The Keimathea Chronicles - A Christian Worldview Parable
Part 3 - After the Fall, Hints of Redemption
We return to the Korrupted Kingdom of Keimathea – once a realm of undisturbed peace and prosperity, protected from darkness and harm by the sovereign rule of King Ma’alekei the wise. After Joronae’s treacherous theft of the royal diadem, however, all was no longer well in Keimathea. Ma’alekei continued to shower his blessings upon the people, freely bestowing upon them all that they could need and want—food, shelter, music, books, entertainment—even NHL hockey. But, just as Joronae had coveted the king’s crown, so too now his fellow Keimatheans began to focus, not on the Great King who had blessed them, nor the good things with which he had blessed them—no, instead, the citizens of the Kingdom were no longer content with what they had. They each and all noticed the good things that others had, and began to desire and seek those good things in addition to their rightful gifts. The desire for others’ good things led to theft, violence, even murder, as Keimatheans opposed and hated one another in their pursuit of what they thought would complete their lives.
As Joronae’s disease spread throughout the Kingdom, King Ma’alekei’s banquet hall grew progressively emptier. The palace guards, who previously simply smiled at arriving guests, began turning people away at the door—their hearts were no longer pure. They had become corrupt, and thus were denied entry to the King’s banquet table. After a few years, not a single Keimathean was to be seen inside the walls of the royal palace. King Ma’alekei dined alone, accompanied only by his faithful guards and palace servants.
The King continued to walk among his subjects, showing them his royal love in the fields, markets, forests, mountains, lakes, workshops. He even visited the dens of iniquity that were showing up throughout the realm, in an attempt to reassure his subjects of his continued love. But increasingly, his subjects did not even recognize him. They wondered, to themselves and out loud, who this arrogant old man was, proclaiming his love for them in the midst of their misery. If he really was a king, and if he really did love them, surely he would have done more for them, ensured that they lived in prosperity and peace. If the kingdom reflected the reign of the king, the king was surely doing a lousy job of governing.
And yet there were a few Keimatheans who heard the king’s voice in his travels through the realm. When he spoke, they realized he spoke truly. When he gazed upon them, they recognized the authentic love he displayed. They turned their gaze inward, and saw how diseased they had become, how unworthy of royal love and favor they were. They were ashamed, and begged the King to leave their presence. Yet Ma’alekei lingered with those subjects, and as those Keimatheans allowed the king’s truth to permeate their souls, their hearts were strangely warmed, and they began to long for nothing more (or less) than to be in the presence of their king, accepting his gracious gifts of abundance and plenty, and to dine once again, as they heard their ancestors had done once upon a time, in the banquet hall of the great and wise King.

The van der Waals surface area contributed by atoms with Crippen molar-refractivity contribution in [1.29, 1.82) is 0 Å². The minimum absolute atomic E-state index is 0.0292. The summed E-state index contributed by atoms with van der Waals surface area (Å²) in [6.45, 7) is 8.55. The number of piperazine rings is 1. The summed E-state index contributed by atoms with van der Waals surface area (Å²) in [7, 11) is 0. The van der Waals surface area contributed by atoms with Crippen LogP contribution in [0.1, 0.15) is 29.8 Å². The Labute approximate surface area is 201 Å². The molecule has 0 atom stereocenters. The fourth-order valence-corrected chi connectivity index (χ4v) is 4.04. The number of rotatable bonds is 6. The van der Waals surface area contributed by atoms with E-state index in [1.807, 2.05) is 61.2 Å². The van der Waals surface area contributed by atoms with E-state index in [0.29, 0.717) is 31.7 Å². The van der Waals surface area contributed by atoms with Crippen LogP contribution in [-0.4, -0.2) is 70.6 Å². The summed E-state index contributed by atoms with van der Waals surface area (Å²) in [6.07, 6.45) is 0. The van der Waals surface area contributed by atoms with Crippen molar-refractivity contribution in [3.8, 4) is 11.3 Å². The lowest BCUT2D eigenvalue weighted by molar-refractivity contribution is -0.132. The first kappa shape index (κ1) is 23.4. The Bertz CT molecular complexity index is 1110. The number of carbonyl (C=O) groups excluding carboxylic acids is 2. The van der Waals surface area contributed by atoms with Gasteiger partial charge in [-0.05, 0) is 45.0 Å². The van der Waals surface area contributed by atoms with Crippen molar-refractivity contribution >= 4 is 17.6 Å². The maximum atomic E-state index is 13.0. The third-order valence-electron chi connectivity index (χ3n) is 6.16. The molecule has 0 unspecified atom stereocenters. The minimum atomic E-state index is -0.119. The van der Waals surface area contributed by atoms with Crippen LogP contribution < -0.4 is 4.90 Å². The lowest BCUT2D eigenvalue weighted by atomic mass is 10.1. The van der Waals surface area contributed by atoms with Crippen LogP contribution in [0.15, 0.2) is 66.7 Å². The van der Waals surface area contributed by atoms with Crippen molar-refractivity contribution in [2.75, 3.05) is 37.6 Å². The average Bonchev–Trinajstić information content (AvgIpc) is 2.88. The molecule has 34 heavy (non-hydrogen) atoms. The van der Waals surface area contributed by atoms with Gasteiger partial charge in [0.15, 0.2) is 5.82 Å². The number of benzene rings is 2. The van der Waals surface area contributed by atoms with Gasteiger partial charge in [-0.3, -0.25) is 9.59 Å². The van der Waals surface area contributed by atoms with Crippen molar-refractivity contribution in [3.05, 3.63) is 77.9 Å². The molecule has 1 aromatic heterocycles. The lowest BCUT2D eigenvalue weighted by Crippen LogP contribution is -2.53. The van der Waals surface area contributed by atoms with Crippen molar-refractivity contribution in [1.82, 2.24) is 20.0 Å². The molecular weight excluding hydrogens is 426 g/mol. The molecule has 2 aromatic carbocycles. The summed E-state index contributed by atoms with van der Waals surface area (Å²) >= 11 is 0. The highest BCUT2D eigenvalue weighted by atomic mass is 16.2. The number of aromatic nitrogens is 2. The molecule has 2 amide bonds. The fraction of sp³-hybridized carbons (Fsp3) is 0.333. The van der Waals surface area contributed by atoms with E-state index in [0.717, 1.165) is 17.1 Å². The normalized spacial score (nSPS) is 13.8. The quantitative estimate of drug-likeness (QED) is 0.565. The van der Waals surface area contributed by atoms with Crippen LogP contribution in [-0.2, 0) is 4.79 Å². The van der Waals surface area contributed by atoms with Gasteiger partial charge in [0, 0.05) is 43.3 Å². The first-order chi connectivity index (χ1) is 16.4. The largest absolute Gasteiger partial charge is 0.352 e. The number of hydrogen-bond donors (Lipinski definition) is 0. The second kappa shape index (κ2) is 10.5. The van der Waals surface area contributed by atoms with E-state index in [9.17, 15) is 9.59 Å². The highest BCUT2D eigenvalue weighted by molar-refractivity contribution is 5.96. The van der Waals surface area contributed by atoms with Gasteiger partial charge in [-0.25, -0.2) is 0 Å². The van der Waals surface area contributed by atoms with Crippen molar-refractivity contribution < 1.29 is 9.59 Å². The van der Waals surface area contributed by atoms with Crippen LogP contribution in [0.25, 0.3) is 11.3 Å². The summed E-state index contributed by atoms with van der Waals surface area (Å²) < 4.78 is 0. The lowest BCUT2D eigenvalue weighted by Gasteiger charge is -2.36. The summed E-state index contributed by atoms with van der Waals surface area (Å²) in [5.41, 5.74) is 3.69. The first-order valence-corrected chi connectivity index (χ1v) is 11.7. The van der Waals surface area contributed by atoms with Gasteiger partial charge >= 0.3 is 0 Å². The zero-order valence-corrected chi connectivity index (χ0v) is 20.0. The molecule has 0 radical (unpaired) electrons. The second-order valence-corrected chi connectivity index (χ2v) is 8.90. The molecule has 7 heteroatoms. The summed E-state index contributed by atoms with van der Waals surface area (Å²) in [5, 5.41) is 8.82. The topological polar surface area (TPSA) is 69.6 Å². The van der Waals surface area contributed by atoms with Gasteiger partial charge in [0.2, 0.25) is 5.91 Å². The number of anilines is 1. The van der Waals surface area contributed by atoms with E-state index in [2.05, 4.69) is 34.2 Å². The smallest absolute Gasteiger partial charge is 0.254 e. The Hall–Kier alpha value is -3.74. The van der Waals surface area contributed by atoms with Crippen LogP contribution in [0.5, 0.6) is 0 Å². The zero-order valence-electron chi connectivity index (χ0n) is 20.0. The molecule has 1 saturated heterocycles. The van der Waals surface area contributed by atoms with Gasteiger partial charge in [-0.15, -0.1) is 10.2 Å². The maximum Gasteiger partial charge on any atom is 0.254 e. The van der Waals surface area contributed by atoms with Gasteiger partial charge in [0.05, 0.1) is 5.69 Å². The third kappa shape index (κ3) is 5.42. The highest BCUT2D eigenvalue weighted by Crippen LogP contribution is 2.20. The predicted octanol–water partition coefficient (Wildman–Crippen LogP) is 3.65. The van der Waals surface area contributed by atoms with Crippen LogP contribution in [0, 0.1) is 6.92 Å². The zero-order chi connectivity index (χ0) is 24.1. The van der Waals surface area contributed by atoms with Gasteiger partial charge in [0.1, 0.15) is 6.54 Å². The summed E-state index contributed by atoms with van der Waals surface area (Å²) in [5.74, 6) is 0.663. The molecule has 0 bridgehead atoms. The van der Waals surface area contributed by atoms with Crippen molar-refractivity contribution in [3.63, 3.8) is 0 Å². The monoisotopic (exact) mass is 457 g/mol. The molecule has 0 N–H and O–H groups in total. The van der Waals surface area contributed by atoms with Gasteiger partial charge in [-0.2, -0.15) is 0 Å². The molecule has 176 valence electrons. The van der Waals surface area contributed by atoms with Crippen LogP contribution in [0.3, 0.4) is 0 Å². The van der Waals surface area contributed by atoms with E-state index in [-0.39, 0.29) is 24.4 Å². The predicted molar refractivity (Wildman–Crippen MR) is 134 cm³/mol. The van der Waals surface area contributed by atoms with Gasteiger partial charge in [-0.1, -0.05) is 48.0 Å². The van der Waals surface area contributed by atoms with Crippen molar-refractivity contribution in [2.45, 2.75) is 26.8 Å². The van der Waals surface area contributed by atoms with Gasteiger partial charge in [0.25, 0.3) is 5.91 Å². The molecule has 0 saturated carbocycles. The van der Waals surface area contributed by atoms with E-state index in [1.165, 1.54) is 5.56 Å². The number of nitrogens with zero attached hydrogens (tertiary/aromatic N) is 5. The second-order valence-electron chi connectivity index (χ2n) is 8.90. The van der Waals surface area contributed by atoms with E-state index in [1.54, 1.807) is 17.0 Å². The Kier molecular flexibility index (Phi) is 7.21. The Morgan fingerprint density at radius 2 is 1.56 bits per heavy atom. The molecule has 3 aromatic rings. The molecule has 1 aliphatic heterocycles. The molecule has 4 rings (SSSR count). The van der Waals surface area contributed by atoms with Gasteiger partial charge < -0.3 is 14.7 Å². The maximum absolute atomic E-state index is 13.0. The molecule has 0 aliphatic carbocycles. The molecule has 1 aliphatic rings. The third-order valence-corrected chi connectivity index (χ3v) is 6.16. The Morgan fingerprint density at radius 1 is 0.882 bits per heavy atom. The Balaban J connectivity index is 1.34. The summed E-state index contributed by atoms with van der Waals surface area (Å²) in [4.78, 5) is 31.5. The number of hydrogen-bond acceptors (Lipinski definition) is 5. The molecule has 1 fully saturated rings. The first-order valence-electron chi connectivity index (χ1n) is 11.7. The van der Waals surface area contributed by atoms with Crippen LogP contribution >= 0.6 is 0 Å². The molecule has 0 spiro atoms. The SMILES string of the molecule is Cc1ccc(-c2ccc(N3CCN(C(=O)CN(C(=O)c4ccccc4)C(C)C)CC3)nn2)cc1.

Ma’alekei assured these subjects, whose hearts had been renewed, that they would be most welcome at his table, and gave them directions to the palace. Some of those subjects became distracted along the path—their attention drawn by sideshows and other Keimathean diversions. Some lost their nerve as they traveled toward the palace—worried that their fellow citizens might attack and overpower them if they found out where they were headed. But others, increasingly many, drawn by the undeniable goodness and wisdom of King Ma’alekei, persevered and found their way to the royal palace.
As they passed through the outer gate of the palace grounds, the atmosphere around them changed utterly. The colors became more vibrant, brighter, stronger. The air was fresher, purer, more breathable. The songs of the birds were sharper, more melodic. And, though it took a few moments to realize it, the Keimatheans who passed into the palace courtyard found themselves noticeably lighter. The tendrils of strangling desire and distraction had dissipated; they felt palpable weights lift from their shoulders.
Coming to the main entrance of the castle, these Keimatheans, often tentative, timid, unsure—afraid they might be turned back even now from the great and good King’s table—were surveyed by the smiling palace guards, who ushered them into the King’s banquet hall.